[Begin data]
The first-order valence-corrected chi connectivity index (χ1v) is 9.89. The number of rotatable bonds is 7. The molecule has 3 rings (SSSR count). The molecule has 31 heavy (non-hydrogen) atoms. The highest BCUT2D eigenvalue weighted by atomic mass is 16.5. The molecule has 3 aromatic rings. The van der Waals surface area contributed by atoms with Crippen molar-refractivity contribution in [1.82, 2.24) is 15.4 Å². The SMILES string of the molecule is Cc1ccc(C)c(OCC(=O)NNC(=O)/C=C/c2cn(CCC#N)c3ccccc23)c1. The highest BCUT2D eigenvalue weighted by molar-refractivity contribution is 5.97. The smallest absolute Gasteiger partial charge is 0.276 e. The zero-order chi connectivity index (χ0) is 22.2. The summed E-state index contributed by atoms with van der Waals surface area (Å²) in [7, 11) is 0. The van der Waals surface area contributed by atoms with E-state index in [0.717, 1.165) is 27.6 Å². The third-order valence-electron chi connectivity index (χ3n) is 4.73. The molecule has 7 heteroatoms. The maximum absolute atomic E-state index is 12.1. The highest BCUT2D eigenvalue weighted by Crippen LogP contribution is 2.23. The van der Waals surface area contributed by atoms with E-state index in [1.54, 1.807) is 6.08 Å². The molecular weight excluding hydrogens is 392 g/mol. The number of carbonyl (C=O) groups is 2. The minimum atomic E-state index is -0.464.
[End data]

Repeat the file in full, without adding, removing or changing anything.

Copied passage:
The first-order valence-corrected chi connectivity index (χ1v) is 9.89. The number of rotatable bonds is 7. The molecule has 3 rings (SSSR count). The molecule has 31 heavy (non-hydrogen) atoms. The highest BCUT2D eigenvalue weighted by atomic mass is 16.5. The molecule has 3 aromatic rings. The van der Waals surface area contributed by atoms with Crippen molar-refractivity contribution in [1.82, 2.24) is 15.4 Å². The SMILES string of the molecule is Cc1ccc(C)c(OCC(=O)NNC(=O)/C=C/c2cn(CCC#N)c3ccccc23)c1. The highest BCUT2D eigenvalue weighted by molar-refractivity contribution is 5.97. The smallest absolute Gasteiger partial charge is 0.276 e. The zero-order chi connectivity index (χ0) is 22.2. The summed E-state index contributed by atoms with van der Waals surface area (Å²) in [7, 11) is 0. The van der Waals surface area contributed by atoms with E-state index in [0.717, 1.165) is 27.6 Å². The third-order valence-electron chi connectivity index (χ3n) is 4.73. The molecule has 7 heteroatoms. The maximum absolute atomic E-state index is 12.1. The highest BCUT2D eigenvalue weighted by Crippen LogP contribution is 2.23. The van der Waals surface area contributed by atoms with E-state index in [1.54, 1.807) is 6.08 Å². The molecular weight excluding hydrogens is 392 g/mol. The number of carbonyl (C=O) groups is 2. The minimum atomic E-state index is -0.464.